When the puck dropped, the Flames were sure to immediately jump their Canuck counterparts, but Bieksa made sure to win the draw before engaging in the extracurriculars. Bieksa would win the one-sided draw, bringing his career average to 50%. While a perfectly respectable average, it’s strange that the defenceman took a face-off, let alone two.
Fun Fact: Kellan Lain holds the record for the fastest fight, and fastest game misconduct to start an NHL career.
The line brawl with Calgary was far from Bieksa’s only notable fight in Vancouver. According to Hockeyfights.com, Bieksa fought 43 times in his 10 seasons for the Canucks and tallied another 15 in Anaheim.
Bieksa was not only a solid fighter, he also became known for his “Superman Punch”. He would catch opponents off guard with a fast strike off of the jump and it wasn’t uncommon for the fight to end as soon as that punch landed.
If you can one-shot Radko Gudas, you have the right to retire with whichever team you so choose.
Bieksa has long been a vocal supporter of mental health and the #HockeyTalks campaign. Bieksa has toured schools telling Rick Rypien’s story trying to change how people view mental illness, especially in sports.
Bieksa stressed that being there for those around you without judgement, even if you don’t have a grasp on their struggles, or have any solution to offer, is oftentimes all someone needs.
“As a peer, as a friend, to listen and a lot of the focuses aren’t clear. You can’t see them, so you have to err on the side of caution, listen to what they are saying” Bieksa said. “Because when the time comes you’re going to have to help them get some help.”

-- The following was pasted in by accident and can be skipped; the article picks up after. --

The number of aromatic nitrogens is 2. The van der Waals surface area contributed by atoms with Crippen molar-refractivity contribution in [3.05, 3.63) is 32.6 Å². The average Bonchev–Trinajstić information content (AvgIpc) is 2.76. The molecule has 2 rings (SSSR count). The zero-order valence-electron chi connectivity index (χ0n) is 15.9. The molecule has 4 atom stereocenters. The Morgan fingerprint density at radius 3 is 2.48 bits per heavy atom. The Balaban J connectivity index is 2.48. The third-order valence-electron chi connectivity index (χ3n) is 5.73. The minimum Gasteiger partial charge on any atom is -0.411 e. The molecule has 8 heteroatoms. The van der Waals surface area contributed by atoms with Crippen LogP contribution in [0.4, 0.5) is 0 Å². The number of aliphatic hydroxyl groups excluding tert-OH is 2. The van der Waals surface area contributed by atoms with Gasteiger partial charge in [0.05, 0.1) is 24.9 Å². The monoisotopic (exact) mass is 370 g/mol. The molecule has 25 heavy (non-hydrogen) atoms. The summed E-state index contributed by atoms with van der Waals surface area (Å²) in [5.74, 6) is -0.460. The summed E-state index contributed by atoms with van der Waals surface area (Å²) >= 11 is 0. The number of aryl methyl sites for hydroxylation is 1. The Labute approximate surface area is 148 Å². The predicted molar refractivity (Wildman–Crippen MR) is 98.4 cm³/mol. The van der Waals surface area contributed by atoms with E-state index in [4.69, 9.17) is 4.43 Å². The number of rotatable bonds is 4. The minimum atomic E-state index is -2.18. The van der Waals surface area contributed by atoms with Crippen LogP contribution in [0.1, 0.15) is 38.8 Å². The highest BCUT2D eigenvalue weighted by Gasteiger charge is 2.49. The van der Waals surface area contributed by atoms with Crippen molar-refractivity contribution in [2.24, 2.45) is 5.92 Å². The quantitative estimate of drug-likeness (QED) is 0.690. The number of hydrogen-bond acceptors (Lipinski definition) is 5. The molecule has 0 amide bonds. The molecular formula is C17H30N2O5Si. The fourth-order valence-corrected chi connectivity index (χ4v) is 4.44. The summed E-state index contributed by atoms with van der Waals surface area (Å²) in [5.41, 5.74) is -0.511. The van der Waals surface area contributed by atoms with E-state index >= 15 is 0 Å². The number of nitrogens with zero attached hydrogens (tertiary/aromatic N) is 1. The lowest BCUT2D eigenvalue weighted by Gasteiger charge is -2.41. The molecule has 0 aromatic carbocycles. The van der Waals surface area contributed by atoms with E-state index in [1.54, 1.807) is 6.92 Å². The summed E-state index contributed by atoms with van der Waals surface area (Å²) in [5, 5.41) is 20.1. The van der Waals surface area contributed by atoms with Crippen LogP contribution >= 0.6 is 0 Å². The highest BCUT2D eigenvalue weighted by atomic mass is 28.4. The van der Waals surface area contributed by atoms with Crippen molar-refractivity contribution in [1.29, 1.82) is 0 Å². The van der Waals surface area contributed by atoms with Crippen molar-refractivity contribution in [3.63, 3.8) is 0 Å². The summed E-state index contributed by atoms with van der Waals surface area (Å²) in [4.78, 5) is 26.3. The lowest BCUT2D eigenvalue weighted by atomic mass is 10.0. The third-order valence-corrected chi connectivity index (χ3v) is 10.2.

“More than anything I was just a sounding board, listening to his problems,” Bieksa would tell students around BC. “Rick just liked to talk things over. His fears, his worries, whatever. And the next day he would feel better.”
Bieksa and Rypien came up through the minors together and even had their NHL debut with the Canucks together and in that time had become close. It took years for Bieksa to get Rick to open up to him, but when he did, Bieksa was always there for him.
Since Rypiens passing, Bieksa has been very vocal and open with his advocacy for mental health.
In Front Of The Camera
Bieksa was a fan favourite during his time in Vancouver by combining his outgoing personality, offensive play and physicality. He always seemed to be joking around and always kept Canucks media on their toes
Once his playing days came to an end, he quickly took that shining personality to the media where he is once again, a fan favourite.
Bieksa even takes his analysis and coverage onto the ice from time to time.
Bieksa would eventually be traded by Jim Benning for a 2016 2nd-round pick that would turn into William Lockwood. Bieksa would go on to put up 37 more points with the Ducks over the course of three seasons before his unofficial retirement.
November 3rd the Canucks will honour one of the most unique people to come through the franchise and many are hoping that he will be inducted into Rogers Arena’s Ring Of Honour one day. The journey started with his first goal, 56 games into his NHL career, and ends once again, on Vancouver Ice.